When he arrived in the newsroom at about 10:45 a.m., the WFAA managers were discussing what to do. They were trying to get all of KHOU’s reporters feeds to come in over the TVU grid system. Like KHOU’s employees, WFAA hadn’t entered the weekend thinking the Houston station would be taken off the air, and certainly hadn’t anticipated that they would be streaming live coverage on the station’s behalf on Sunday.
“There was no plan for that,” Schechter said. “We were not plan B, or C, or D for them.”
KHOU had given some of the WFAA staff access to their social media accounts prior to the weekend in case they needed some help posting. That ended up becoming a critical decision.
“I just said, ‘We need to get in front of a camera and be KHOU for KHOU. They can’t see their social media, they don’t have access to any of the tools that they need, so we can help them out,’” Schechter said. “I said, ‘Let’s take our TV station and pipe it through Facebook.’”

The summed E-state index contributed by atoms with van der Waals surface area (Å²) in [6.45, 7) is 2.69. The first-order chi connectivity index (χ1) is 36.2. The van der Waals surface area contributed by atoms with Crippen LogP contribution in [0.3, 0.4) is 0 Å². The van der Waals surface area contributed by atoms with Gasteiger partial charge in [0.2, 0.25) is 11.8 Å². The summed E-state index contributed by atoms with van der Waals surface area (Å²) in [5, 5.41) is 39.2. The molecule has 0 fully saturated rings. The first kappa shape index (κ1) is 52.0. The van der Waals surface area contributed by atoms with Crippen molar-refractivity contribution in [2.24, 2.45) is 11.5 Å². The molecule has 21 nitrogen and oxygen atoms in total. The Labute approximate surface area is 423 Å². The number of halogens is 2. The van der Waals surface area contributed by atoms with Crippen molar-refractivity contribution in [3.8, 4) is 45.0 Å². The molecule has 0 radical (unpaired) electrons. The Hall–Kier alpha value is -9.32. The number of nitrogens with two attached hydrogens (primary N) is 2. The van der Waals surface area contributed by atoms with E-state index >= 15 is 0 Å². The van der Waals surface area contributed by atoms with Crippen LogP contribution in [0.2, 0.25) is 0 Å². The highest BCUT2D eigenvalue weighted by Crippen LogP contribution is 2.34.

As KHOU’s staff scrambled to find a place to work – first at a Federal Reserve bank and then later in an empty studio at Houston Public Media – staff at WFAA prepared to take over the station’s coverage on their digital and social platforms. Schechter would anchor an impromptu newscast from WFAA’s newsroom that would be broadcast over Facebook Live on the Pages for both channels as well as streamed on KHOU’s website and YouTube page.
The Facebook Live stream was published at 11:23 a.m. on KHOU’s Facebook Page. It went on for the full, four-hour limit for Facebook Live streams, so they launched it again. All in all, Schechter said they were broadcasting on KHOU’s behalf for about seven hours.
“It was really cool as the day went on, because we kept it organizing around that piece,” he said. “We started with Facebook Live and it was just me and the meteorologist, which was more than Houston had at the time. And then we started to see the video coming in from the field. We had WFAA crews in the field that we could communicate with directly, and then after a while, we were communicating with the KHOU crews, too. So, we were taking live shots from the reporters in the field, and it just kept getting better and better and started taking shape.”
Working for All Alike in Houston